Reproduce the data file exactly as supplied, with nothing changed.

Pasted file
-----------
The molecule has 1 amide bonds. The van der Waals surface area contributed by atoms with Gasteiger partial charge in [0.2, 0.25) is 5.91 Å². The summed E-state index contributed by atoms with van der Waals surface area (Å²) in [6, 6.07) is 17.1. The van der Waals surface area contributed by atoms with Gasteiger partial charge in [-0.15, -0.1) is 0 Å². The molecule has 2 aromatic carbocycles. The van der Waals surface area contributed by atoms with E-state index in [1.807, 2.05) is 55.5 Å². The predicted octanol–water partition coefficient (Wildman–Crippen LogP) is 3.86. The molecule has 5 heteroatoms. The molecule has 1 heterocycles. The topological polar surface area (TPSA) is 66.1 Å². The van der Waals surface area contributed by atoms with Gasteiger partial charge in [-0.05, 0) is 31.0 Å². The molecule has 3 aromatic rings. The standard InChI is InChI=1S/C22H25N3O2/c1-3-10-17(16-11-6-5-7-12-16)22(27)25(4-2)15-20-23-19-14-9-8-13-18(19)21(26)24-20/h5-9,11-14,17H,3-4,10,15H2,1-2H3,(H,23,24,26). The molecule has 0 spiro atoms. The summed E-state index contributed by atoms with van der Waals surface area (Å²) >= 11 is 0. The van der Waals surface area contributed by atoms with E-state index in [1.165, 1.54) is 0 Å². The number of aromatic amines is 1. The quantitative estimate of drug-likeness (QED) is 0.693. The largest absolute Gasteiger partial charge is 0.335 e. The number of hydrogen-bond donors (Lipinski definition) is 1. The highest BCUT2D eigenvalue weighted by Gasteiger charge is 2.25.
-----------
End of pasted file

The molecule has 1 amide bonds. The van der Waals surface area contributed by atoms with Gasteiger partial charge in [0.2, 0.25) is 5.91 Å². The summed E-state index contributed by atoms with van der Waals surface area (Å²) in [6, 6.07) is 17.1. The van der Waals surface area contributed by atoms with Gasteiger partial charge in [-0.15, -0.1) is 0 Å². The molecule has 2 aromatic carbocycles. The van der Waals surface area contributed by atoms with E-state index in [1.807, 2.05) is 55.5 Å². The predicted octanol–water partition coefficient (Wildman–Crippen LogP) is 3.86. The molecule has 5 heteroatoms. The molecule has 1 heterocycles. The topological polar surface area (TPSA) is 66.1 Å². The van der Waals surface area contributed by atoms with Gasteiger partial charge in [-0.05, 0) is 31.0 Å². The molecule has 3 aromatic rings. The standard InChI is InChI=1S/C22H25N3O2/c1-3-10-17(16-11-6-5-7-12-16)22(27)25(4-2)15-20-23-19-14-9-8-13-18(19)21(26)24-20/h5-9,11-14,17H,3-4,10,15H2,1-2H3,(H,23,24,26). The molecule has 0 spiro atoms. The summed E-state index contributed by atoms with van der Waals surface area (Å²) >= 11 is 0. The van der Waals surface area contributed by atoms with E-state index in [1.165, 1.54) is 0 Å². The number of aromatic amines is 1. The quantitative estimate of drug-likeness (QED) is 0.693. The largest absolute Gasteiger partial charge is 0.335 e. The number of hydrogen-bond donors (Lipinski definition) is 1. The highest BCUT2D eigenvalue weighted by Gasteiger charge is 2.25.